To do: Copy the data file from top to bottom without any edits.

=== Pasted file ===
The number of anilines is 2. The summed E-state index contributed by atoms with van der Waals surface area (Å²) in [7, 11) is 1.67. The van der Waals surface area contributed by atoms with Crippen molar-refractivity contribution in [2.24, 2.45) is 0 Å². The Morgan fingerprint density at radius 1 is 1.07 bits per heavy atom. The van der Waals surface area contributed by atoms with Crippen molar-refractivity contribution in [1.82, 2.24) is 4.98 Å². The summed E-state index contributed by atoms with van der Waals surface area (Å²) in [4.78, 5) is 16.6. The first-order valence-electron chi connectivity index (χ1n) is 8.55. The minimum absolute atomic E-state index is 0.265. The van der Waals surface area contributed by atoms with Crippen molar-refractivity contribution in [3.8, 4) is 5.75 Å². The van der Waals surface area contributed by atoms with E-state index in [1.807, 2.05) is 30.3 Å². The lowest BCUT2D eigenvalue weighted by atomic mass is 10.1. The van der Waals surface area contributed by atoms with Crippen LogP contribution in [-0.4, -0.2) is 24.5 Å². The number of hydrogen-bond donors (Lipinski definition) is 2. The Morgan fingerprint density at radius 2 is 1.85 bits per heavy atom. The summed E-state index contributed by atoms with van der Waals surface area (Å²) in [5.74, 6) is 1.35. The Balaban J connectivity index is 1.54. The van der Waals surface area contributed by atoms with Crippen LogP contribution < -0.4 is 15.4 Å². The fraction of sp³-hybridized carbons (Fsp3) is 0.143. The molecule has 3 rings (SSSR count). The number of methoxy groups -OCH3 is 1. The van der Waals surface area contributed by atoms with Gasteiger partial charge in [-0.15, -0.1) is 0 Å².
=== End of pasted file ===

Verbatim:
The number of anilines is 2. The summed E-state index contributed by atoms with van der Waals surface area (Å²) in [7, 11) is 1.67. The van der Waals surface area contributed by atoms with Crippen molar-refractivity contribution in [2.24, 2.45) is 0 Å². The Morgan fingerprint density at radius 1 is 1.07 bits per heavy atom. The van der Waals surface area contributed by atoms with Crippen molar-refractivity contribution in [1.82, 2.24) is 4.98 Å². The summed E-state index contributed by atoms with van der Waals surface area (Å²) in [4.78, 5) is 16.6. The first-order valence-electron chi connectivity index (χ1n) is 8.55. The minimum absolute atomic E-state index is 0.265. The van der Waals surface area contributed by atoms with Crippen molar-refractivity contribution in [3.8, 4) is 5.75 Å². The van der Waals surface area contributed by atoms with E-state index in [1.807, 2.05) is 30.3 Å². The lowest BCUT2D eigenvalue weighted by atomic mass is 10.1. The van der Waals surface area contributed by atoms with Crippen LogP contribution in [-0.4, -0.2) is 24.5 Å². The number of hydrogen-bond donors (Lipinski definition) is 2. The Morgan fingerprint density at radius 2 is 1.85 bits per heavy atom. The summed E-state index contributed by atoms with van der Waals surface area (Å²) in [5.74, 6) is 1.35. The Balaban J connectivity index is 1.54. The van der Waals surface area contributed by atoms with Crippen LogP contribution < -0.4 is 15.4 Å². The fraction of sp³-hybridized carbons (Fsp3) is 0.143. The molecule has 3 rings (SSSR count). The number of methoxy groups -OCH3 is 1. The van der Waals surface area contributed by atoms with Gasteiger partial charge in [-0.15, -0.1) is 0 Å².